126.96.36.199:52: LOVE IS WHEN TWO ARE UNDER ONE
I was going to write about the Tangut character for 'love' on Valentine's Day, but I discovered that I had already done so back in September 2010. Let me reexamine that character and the word it represents from a different angle below.
The index of Li Fanwen's 2008 dictionary lists eight tangraphs (Tangut characters) glossed as 愛 'love' in Chinese. This does not necessarily mean that Tangut had eight different words for love, since tangraphs can represent both words and parts of words.
Perhaps the main Tangut word for 'love' was the verb
1dzəu 'to love'
whose graph was number 400 in the Golden Guide, a textbook of the thousand most important tangraphs for Tangut learning to read.
The graph looks like two
standing under コ + ㅜ - a drawing of something in a Tangut marriage ceremony? Nah.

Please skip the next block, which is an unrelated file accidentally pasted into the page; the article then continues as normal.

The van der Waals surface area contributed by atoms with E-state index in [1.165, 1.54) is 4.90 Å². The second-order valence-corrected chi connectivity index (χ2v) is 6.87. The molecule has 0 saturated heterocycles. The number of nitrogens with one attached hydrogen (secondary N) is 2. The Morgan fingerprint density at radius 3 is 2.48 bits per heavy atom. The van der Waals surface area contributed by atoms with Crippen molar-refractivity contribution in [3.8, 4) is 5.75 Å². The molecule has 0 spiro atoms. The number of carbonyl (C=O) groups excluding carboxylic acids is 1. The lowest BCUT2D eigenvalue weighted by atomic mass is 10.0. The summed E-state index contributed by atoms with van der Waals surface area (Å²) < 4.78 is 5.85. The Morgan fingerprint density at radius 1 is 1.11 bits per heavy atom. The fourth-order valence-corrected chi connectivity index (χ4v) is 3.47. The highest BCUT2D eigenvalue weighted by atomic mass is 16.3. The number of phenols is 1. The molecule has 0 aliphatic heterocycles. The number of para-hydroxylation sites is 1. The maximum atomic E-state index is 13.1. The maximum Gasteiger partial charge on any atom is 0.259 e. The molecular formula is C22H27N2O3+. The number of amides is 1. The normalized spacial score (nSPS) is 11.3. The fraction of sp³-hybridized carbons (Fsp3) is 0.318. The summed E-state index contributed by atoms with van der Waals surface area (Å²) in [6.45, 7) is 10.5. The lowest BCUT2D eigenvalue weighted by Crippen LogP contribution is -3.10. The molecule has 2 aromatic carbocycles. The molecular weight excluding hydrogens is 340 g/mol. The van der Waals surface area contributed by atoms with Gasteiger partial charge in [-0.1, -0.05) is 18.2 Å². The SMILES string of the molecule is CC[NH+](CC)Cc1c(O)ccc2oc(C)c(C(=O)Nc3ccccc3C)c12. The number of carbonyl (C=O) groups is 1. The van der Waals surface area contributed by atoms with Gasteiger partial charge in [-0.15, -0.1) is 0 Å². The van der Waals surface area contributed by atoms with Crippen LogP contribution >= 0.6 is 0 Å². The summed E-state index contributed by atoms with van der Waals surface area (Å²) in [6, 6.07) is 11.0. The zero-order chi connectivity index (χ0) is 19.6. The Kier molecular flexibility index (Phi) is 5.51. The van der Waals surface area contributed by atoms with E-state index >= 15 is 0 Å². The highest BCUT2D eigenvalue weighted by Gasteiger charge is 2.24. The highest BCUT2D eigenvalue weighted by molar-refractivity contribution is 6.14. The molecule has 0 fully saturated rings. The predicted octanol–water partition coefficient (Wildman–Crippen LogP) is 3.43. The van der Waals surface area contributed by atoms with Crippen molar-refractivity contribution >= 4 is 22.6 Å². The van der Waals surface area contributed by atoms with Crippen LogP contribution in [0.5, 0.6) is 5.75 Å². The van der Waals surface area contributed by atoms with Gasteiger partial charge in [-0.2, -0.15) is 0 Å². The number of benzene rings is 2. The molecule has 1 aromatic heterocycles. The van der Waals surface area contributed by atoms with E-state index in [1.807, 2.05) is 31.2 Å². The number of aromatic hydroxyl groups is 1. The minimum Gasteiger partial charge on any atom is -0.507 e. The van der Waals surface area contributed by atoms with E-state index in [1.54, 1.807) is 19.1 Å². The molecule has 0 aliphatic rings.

The word 1dzəu 'to love' may be from an earlier *N-tsək cognate to
Old Chinese 慈 *dzə 'affectionate, loving, kind' < *N-ts-
Written Tibetan mdzaH-ba 'to love'
Written Burmese caa 'to sympathize with; be considerate to; have consideration for'
A prefix with an unknown consonant *Cɯ- was added to the verb to derive a noun
*Cɯ-N-tsək > *Cɯ-dzɨək > 1dzɨu 'love'
The ə of the root raised to ɨ to match the height of the ɯ of the prefix that was later lost.
There are other pairs of words with unraised and raised vowels which may reflect earlier zero ~ *Cɯ- alternations. Unfortunately, Gong (1988: 798) did not find any semantic difference between the pairs. However, Li Fanwen later glossed Gong's 'to love' as a noun 'love'. I should check to see if Li found more semantic differences in those pairs.
The tangraph for the noun has a
on top instead of a
One might think that the hat signifies nouns, but Grinstead (1972: 56) thought it "seems often to have a verbal connotation"!
And lest you think that the bottom half
could mean 'love' or 'couple' by itself, see what it means here.
Later: Other 'Lovely' Words and Tangraphs